I'm not so sure about that. I think they knew exactly what they were doing. They offered $1M under conditions they knew would fix it so that they wouldn't have to pay it out. PETA gets the free publicity, looks like they want a reasonable, scientific solution to killing animals for meat (as opposed to it really all being about forcing people to live the way they think they should (the goal of all authoritarians, right or left)), and they get to get to keep the $1M.

    They've played the media like a fine fiddle. Kudos PETA. You've won this round, fuckers.

  • ||

    GET OUT OF MY BRAIN, EPI!

  • ||

    You do know there's almost no blood in steak, right?

  • T||

    Epi,

    That works for me. According to Ingrid Newkirk, it's more important for PETA to generate publicity than to treat animals ethically. This is par for the course.

  • ||

    But maybe a vat-grown human meat sandwich wouldn't be a bad idea?

    In Wareen Ellis' Transmetropolitan he calls human meat companies "bastard farms." And a vice presidential candidate is grown in one so that he would have absolutely nothing embarrassing in his past to trip up the administration.

  • ||

    "Warren" not "Wareen"

    Somehow this is all Epi's fault.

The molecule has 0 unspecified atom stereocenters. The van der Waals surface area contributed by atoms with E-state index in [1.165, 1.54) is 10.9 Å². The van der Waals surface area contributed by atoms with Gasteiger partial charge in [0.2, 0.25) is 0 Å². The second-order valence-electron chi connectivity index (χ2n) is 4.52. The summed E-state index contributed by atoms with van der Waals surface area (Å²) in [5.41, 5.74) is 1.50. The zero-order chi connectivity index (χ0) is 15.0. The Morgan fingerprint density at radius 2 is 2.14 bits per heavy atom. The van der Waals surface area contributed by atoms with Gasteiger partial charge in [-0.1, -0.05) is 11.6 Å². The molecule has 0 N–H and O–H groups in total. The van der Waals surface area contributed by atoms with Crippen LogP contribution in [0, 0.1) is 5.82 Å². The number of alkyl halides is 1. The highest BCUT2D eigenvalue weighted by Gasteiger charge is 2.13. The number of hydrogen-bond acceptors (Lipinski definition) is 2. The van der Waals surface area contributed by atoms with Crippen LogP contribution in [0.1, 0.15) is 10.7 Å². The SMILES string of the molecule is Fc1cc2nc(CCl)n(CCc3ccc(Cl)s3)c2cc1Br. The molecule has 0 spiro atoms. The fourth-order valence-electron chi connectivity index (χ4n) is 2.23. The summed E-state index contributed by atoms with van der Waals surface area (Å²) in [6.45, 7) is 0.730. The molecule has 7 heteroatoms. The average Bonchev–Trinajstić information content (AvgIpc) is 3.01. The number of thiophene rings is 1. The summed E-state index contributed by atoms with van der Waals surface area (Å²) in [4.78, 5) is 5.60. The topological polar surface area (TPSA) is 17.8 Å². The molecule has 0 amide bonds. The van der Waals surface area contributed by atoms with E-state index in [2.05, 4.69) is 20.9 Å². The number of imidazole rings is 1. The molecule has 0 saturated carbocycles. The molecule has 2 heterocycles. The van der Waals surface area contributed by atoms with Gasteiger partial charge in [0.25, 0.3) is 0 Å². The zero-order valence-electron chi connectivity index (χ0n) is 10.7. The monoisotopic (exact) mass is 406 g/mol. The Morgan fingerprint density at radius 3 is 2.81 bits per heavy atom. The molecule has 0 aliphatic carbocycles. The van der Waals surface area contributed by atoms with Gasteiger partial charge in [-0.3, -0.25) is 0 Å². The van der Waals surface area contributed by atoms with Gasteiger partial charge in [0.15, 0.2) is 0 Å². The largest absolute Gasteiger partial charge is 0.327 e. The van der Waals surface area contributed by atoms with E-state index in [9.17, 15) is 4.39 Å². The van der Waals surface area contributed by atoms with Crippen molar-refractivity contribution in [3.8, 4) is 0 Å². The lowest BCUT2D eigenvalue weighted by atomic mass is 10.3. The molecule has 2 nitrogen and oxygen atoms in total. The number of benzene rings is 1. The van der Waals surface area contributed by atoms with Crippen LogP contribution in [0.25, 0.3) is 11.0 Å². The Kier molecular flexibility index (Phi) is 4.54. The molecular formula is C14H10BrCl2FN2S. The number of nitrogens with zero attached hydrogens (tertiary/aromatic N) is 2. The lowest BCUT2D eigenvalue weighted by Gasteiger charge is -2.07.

• T||

    But maybe a vat-grown human meat sandwich wouldn't be a bad idea?

    Rudy Rucker agrees! Eat a Wendy today!

  • ed||

    I thought tofu was the answer.
    It isn't after all?
    Somebody's got some 'splaining to do.

  • Episiarch||

    You do know there's almost no blood in steak, right?

    "Juice", blood, whatever. You still need blood to grow the cells.

  • ||

    As a generally anti-PETA vegan, I have to say that I think this is one of the best things they've done. Obviously you're not going to get in vitro meat tasting just like the real thing, at least not any time soon, but you very well could get something very tasty that can be produced with a lot less feed an water, since culture doesn't waste energy on bone tissue, movement, temperature control etc. To me, the issue of not torturing millions of cows is hugely important, but if you don't care there's also not contributing as much to soil erosion and global warming, and freeing up some currently highly subsidized water for use in cities.

  • Episiarch||

    Somehow this is all Epi's fault.

    Put down the one-hitter, NutraSweet, and pull yourself together.

  • ||

    And I despise Ingrid Newkirk, for the record.

    And think it's absurd that an organization that spends millions annually on vapid celebrity advertisements is setting up such a stingy, strings-attached science prize.

  • ||

    but you very well could get something very tasty that can be produced with a lot less feed an water, since culture doesn't waste energy on bone tissue, movement, temperature control etc.

    Do you think that mammalian cells will grow without temperature control etc? Where do you think that all the media components etc will come from?

    It is an idea of incredible stupidity. If you want a meat substitute make single cell protein. Just like there already is on the market.

  • ||

    Epi = [yawn]

  • Taktix®||

    To me, the issue of not torturing millions of cows is hugely important, but if you don't care there's also not contributing as much to soil erosion and global warming, and freeing up some currently highly subsidized water for use in cities.